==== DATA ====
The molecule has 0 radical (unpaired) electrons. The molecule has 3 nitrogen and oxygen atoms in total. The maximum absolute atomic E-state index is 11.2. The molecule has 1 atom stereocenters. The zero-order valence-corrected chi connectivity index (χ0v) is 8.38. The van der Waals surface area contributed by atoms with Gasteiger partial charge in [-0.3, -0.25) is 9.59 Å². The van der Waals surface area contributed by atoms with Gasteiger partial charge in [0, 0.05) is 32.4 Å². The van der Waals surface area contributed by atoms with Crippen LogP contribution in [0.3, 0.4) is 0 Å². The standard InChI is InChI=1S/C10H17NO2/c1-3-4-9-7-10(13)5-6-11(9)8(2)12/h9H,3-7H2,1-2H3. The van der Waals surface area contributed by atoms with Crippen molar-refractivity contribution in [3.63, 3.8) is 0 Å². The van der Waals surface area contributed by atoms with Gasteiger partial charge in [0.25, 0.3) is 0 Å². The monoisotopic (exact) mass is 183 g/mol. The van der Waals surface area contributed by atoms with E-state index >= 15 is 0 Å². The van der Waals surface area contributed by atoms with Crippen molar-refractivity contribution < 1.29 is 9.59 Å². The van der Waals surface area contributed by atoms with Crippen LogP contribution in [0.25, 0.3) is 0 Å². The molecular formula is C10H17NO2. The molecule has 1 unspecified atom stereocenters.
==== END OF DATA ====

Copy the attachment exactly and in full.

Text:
The molecule has 0 radical (unpaired) electrons. The molecule has 3 nitrogen and oxygen atoms in total. The maximum absolute atomic E-state index is 11.2. The molecule has 1 atom stereocenters. The zero-order valence-corrected chi connectivity index (χ0v) is 8.38. The van der Waals surface area contributed by atoms with Gasteiger partial charge in [-0.3, -0.25) is 9.59 Å². The van der Waals surface area contributed by atoms with Gasteiger partial charge in [0, 0.05) is 32.4 Å². The van der Waals surface area contributed by atoms with Crippen LogP contribution in [0.3, 0.4) is 0 Å². The standard InChI is InChI=1S/C10H17NO2/c1-3-4-9-7-10(13)5-6-11(9)8(2)12/h9H,3-7H2,1-2H3. The van der Waals surface area contributed by atoms with Crippen molar-refractivity contribution in [3.63, 3.8) is 0 Å². The van der Waals surface area contributed by atoms with Gasteiger partial charge in [0.25, 0.3) is 0 Å². The monoisotopic (exact) mass is 183 g/mol. The van der Waals surface area contributed by atoms with E-state index >= 15 is 0 Å². The van der Waals surface area contributed by atoms with Crippen molar-refractivity contribution < 1.29 is 9.59 Å². The van der Waals surface area contributed by atoms with Crippen LogP contribution in [0.25, 0.3) is 0 Å². The molecular formula is C10H17NO2. The molecule has 1 unspecified atom stereocenters.